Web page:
“True story, when I tried to get the phone company to install nine phone lines [for MUD Aradath], they balked for a while. They said that the only reason I could want so many phone lines was either because I was a drug dealer or running a brothel.”
Joke’s on them; it was both! (Kidding!)
“Players are spread across so many more games. As long as the number of titles keeps growing, they’re going to keep spreading out. What we are also seeing is that the generation of people who grew up playing MMOs for four hours a night are now more interested in games they can play for ten minutes at a time. We’re seeing a shift. Online is still strong. A lot of classic MMOs have become more approachable online.”
I think this is one of those things that is easy to ignore if you are a veteran of the landscape, if you got used to the way things were as the way things should always be. As the field has gotten bigger, people have spread out more. The reason you see populations becoming more segmented and more likely to go of in different directions is the same reason people have always moved on to different games over time. Frequently, these players were never there because they loved this game specifically, they were there because they loved an aspect of the game enough to overlook the aspects they didn’t like. Once they had the option to get more of the former and less of the latter, they left.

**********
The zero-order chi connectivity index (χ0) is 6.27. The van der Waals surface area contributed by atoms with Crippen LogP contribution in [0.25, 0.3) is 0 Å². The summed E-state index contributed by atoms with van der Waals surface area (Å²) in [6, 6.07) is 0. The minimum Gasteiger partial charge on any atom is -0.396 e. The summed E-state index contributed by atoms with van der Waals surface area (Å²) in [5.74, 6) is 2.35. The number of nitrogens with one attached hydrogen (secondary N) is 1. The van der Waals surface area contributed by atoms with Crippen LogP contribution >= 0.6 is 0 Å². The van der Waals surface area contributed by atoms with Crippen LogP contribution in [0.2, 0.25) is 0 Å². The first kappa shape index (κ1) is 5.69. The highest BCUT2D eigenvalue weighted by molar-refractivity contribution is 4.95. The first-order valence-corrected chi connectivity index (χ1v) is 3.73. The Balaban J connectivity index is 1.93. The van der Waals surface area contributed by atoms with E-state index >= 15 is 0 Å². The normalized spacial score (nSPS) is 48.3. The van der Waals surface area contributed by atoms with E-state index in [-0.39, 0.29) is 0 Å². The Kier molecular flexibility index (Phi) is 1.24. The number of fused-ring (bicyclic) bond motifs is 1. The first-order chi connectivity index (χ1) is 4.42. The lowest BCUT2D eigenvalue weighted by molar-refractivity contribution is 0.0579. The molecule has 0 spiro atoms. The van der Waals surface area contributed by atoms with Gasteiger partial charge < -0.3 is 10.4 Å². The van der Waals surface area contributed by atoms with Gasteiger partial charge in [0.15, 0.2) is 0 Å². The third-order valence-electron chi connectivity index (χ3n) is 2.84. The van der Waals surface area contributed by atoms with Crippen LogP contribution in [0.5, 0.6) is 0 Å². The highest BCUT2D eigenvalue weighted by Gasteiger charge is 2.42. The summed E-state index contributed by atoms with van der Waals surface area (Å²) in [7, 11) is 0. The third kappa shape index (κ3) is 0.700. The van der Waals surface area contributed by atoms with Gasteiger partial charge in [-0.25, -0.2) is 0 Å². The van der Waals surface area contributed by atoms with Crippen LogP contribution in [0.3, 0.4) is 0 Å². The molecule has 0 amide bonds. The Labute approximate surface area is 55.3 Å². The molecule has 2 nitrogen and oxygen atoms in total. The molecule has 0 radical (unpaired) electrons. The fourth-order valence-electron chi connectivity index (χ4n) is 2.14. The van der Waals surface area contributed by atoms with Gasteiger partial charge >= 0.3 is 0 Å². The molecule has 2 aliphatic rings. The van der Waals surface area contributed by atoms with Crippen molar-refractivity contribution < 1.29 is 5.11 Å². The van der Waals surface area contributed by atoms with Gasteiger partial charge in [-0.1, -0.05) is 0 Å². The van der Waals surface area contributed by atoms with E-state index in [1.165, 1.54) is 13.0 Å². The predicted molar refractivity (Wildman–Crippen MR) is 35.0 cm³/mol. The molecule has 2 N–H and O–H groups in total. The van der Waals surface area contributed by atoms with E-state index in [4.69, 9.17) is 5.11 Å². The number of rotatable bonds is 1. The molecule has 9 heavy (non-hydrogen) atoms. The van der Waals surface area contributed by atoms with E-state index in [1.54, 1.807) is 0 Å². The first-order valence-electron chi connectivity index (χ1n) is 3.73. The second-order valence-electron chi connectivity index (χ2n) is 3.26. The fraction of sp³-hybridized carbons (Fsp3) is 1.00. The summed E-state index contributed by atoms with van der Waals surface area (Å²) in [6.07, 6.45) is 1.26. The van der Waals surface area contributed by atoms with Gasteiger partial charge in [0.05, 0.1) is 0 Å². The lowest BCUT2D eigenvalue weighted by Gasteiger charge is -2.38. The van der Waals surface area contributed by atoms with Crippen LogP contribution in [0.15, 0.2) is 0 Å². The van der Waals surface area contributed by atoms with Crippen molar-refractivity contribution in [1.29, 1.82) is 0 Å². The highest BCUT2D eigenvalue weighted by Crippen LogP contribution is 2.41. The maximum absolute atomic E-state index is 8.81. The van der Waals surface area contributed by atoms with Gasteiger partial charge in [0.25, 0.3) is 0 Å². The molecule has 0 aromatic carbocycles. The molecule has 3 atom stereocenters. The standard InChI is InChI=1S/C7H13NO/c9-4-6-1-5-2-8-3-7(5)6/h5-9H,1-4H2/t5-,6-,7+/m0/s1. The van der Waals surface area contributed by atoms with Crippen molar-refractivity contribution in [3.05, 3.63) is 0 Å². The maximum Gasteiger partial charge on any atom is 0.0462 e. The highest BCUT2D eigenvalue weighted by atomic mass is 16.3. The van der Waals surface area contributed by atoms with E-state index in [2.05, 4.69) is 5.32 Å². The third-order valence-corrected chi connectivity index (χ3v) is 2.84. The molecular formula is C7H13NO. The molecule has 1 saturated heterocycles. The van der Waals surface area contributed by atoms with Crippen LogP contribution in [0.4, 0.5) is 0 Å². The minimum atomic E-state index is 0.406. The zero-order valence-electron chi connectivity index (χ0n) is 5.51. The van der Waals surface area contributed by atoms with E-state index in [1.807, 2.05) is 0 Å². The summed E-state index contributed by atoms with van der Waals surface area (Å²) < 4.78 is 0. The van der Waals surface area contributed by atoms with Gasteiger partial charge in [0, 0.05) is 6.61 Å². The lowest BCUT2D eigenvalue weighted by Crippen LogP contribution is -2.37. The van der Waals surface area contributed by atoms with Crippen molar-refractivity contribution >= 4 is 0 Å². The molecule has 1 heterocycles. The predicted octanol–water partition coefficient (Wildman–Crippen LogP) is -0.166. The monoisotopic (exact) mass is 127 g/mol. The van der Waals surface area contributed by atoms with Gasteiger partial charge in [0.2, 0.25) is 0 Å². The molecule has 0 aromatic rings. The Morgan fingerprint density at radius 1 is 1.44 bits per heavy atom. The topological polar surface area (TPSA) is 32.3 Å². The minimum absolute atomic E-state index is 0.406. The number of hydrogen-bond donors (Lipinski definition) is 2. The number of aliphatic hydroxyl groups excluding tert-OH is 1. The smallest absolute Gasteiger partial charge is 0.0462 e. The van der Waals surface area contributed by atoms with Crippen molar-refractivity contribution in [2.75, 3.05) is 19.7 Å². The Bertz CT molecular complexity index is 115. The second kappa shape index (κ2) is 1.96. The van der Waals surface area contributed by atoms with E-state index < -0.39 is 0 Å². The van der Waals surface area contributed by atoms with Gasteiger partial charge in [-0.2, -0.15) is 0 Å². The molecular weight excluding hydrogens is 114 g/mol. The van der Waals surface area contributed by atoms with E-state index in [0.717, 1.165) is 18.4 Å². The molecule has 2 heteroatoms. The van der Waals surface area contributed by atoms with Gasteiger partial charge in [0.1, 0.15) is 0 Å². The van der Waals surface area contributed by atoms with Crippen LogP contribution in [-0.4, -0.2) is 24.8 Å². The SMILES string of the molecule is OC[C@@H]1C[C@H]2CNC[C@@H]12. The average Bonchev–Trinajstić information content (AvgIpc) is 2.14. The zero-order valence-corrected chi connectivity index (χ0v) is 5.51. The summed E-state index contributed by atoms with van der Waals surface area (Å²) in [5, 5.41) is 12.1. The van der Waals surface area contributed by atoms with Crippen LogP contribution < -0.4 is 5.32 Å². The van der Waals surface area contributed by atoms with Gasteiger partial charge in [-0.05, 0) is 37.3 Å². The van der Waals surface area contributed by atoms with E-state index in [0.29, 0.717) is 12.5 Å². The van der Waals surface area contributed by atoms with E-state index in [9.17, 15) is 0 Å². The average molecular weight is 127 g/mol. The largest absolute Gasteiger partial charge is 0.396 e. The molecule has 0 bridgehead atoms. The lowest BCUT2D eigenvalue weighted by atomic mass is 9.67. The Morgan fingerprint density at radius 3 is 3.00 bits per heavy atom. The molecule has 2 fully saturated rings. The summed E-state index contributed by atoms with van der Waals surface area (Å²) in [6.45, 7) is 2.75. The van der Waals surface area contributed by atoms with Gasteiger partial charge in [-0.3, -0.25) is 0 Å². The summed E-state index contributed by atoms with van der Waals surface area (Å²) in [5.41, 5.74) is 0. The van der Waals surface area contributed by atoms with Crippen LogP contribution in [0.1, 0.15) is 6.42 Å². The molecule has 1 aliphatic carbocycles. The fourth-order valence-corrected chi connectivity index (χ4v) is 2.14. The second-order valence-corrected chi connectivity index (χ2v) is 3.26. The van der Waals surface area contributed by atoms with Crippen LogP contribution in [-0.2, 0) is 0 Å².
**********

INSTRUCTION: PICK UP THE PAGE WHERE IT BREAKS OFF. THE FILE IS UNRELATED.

It’s not that there are no MMOs out there that succeed at casting a wide net or that offer content for diverse player types; rather, it’s that we no longer have to all be standing under the same big tent if we want to take part. And that’s a sign of health, not weakness. It’s not a bad thing or a sign that games were so much better when everyone had to be in the same place; it’s a sign of health, that you can focus on the things that bring you joy and not on the things that don’t. I had fun back in the day with Final Fantasy XI, but I had a lot more fun going back recently with my wife, because so many of the game’s time-consuming barriers have been knocked down; a two-hour session resulted in two hours spent doing things rather than two hours of waiting for airships. That is, on balance, a good thing.
“We never imaged people would be surprised by the news the game would require more money to finish. That section of the update was simply intended to remind people that MMOs are expensive.”
I found the response to Chronicles of Elyria’s “moneygate” pretty fascinating on two fronts. The first was that a studio thought that any attempt to double-dip into the wallets of supporters wasn’t going to come with at least some measure of scrutiny and hard discussion. The second is that it was a harsh reminder that a Kickstarter or other crowdfunding campaign is usually only the beginning of a string of fundraisers for an MMO, not a one-and-done proposition.
As Walsh said, MMOs are quite expensive, and even a wildly successful fundraiser (Crowfall, Chronicles of Elyria, Shroud of the Avatar) is still going to require a lot more capital beyond that to produce a finished product. Maybe the Elyria team should have done more to brace expectations in this regard, and maybe players should’ve been wiser about the nature of MMO funding and development. In any case, it triggered a sour PR moment that could’ve been avoided with a lot more transparency and understanding.
Your turn! Make ’em juicy!